We usher in Hawaiian Language Month by saying hulō (hurray) to KS Enrichment Program Manager Ashley Makahilahila (far right) who proudly introduced her ‘ohana to the world in ‘ōlelo Hawai‘i on the game show “Family Feud.” Other members of the Makahilahila family are: (l-r) Stacy KSK’98, Colby KSK’12, Ryan KSK’09, and Kim KSK’00. See a clip of their TV appearance below. In honor of Hawaiian Language Month, this story is presented in both Hawaiian and English.
This mo‘olelo is part of Kūkahekahe – Cultural Conversations – featuring personal experiences and insights from faculty, staff and friends about compelling cultural happenings within the KS organization, throughout the Hawaiian Islands, and across the larger Pacific and global communities.
E ō e nā hoa hana o Kamehameha! He wā pōmaikaʻi kēia ʻoiai, he ʻōlelo Hawaiʻi kākou a pau; ʻōlelo liʻiliʻi kekahi a poeko kekahi, akā aia nō kākou ke holomua nei!
ʻO Pepeluali ka Mahina ʻŌlelo Hawaiʻi, no laila, kākau ʻia kēia ʻatikala ma ka ʻōlelo Hawaiʻi, ka ʻōlelo makuahine o ko kākou pae ʻāina i aloha nui ʻia.
Eia ka nīnau, ka hua i ka umauma: Pehea kākou e hoʻōla ai i ka ʻōlelo Hawaiʻi i kēlā me kēia lā? Aia ke ola i nā hana nui me nā hana iki, eia naʻe, ʻo nā mea koʻikoʻi loa, ʻo ia ke aloha i ka ʻōlelo a me ka ʻiʻini e hoʻōla.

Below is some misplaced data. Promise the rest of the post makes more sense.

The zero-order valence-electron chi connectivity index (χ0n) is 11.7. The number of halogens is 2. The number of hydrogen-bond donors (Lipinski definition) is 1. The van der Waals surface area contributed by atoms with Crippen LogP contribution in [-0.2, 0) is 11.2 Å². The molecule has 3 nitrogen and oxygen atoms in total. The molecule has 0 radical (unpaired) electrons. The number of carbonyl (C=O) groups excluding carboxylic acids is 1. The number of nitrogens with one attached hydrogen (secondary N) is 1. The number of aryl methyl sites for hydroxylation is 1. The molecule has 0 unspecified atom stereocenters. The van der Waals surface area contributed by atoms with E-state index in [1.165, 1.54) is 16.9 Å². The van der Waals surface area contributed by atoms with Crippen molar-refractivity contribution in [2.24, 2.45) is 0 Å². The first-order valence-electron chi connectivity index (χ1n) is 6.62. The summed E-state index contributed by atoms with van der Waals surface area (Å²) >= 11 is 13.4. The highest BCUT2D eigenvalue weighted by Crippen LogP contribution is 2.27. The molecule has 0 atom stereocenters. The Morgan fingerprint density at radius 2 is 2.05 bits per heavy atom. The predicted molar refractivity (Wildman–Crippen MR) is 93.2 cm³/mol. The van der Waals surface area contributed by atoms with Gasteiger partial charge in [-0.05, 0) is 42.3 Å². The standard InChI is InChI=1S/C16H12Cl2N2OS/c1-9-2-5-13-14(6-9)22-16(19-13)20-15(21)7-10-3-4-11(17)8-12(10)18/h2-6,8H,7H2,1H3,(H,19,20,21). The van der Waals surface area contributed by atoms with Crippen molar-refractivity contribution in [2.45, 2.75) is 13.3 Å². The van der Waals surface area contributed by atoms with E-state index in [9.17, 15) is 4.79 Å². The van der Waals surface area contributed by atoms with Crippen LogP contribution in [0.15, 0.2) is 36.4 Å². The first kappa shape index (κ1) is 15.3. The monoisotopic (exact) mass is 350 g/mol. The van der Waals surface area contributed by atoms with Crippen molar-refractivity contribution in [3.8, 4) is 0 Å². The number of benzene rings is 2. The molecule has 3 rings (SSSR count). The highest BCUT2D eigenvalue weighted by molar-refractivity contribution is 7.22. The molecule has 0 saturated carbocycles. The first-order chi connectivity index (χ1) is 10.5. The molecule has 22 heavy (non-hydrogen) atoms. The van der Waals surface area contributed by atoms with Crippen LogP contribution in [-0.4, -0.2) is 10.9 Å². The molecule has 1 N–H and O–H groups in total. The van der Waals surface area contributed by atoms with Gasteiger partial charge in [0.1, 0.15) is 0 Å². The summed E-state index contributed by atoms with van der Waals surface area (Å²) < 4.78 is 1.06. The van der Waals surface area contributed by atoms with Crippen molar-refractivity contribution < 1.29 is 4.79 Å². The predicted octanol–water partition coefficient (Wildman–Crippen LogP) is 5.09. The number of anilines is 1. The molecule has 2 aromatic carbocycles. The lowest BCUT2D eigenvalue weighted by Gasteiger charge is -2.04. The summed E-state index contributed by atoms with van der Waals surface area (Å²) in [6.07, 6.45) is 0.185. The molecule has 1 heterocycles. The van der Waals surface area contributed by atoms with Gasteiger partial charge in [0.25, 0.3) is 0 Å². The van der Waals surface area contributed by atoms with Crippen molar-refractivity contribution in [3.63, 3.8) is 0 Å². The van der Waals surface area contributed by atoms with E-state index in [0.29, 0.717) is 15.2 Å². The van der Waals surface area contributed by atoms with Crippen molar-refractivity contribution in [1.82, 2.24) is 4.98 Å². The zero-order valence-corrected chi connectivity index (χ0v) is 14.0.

He mau mahina aku nei, ua lohe ʻia ka ʻōlelo Hawaiʻi ma ka polokalamu kīwī ʻo “Family Feud.” Na Ashley Makahilahila, he luna hoʻokele polokolamu ma Kealakūlia/Hālau Kūkalaulama, i hoʻolauna i kona ʻohana ma ka ‘ōlelo Hawaiʻi, ʻo lākou kekahi ʻohana hoʻokūkū ma ia polokalamu. I ka lohe ʻana o ka waha ʻōlelo ʻo Steve Harvey i ia ʻōlelo hoʻolauna, nīnau maila ʻo ia iā Ashley inā e ʻōlelo ana ʻo ia ma ka ʻōlelo Hawaiʻi. Ua pane akula nō ʻo Makahilahila, “ʻAe, ua ʻōlelo Hawaiʻi au!” Hū aʻela ka haʻaheo!
Hoihoi nō ka moʻolelo o ke aʻo ʻōlelo ʻana o kēia limahana Kamehameha. I kona wā kula kiʻekiʻe ma Punahou, ua komo ʻo ia i nā papa ʻōlelo Sepania no ʻekolu makahiki, a hoʻokahi wale nō ona makahiki ma ka papa ʻōlelo Hawaiʻi. Ua nīnau ʻia ʻo ia, “He aha kāu hana me ka ʻōlelo Hawaiʻi?” I ia manawa, ʻaʻole ʻo ia i ʻike leʻa i ka haʻina. Ua mōakāka naʻe iā ia ē he aloha nō kona i ka ʻōlelo Hawaiʻi.
Ua hele kulanui ʻo ia ma Utah. Ua puka kulanui ʻo ia, a komo ihola ka makemake i loko ona e hoʻi mai i Hawaiʻi. I kona hoʻi ʻana mai, ua hoʻomaopopo ʻo ia i kekahi manaʻo nui. Wahi āna, “Kahe ka ʻike a pau ma o ka ʻōlelo. A luʻu ihola ʻo ia i ke aʻo i ke kuanaʻike Hawaiʻi, ka ʻike kupuna, a me ka ʻike kuʻuna. Komo ʻo ia i kekahi hui ʻōlelo Hawaiʻi no nā mākua ma ke Kulanui Kaiaulu o Koʻolau. Ua holomua nō ʻo ia ma ke aʻo ʻōlelo, a laila, ʻelua makahiki aku nei ua lilo ʻo ia he haumāna ma ke Kulanui ʻo Hawaiʻi ma Mānoa. I kona komo ʻana i ka papahana ʻōlelo Hawaiʻi a lohe ʻo ia no ke kōkua a kona kupunakāne kualua ma ka hoʻokumu ʻana i ia mau papahana. Ke hoʻomau nei ʻo ia i ke aʻo ʻana i ka ʻōlelo Hawaiʻi.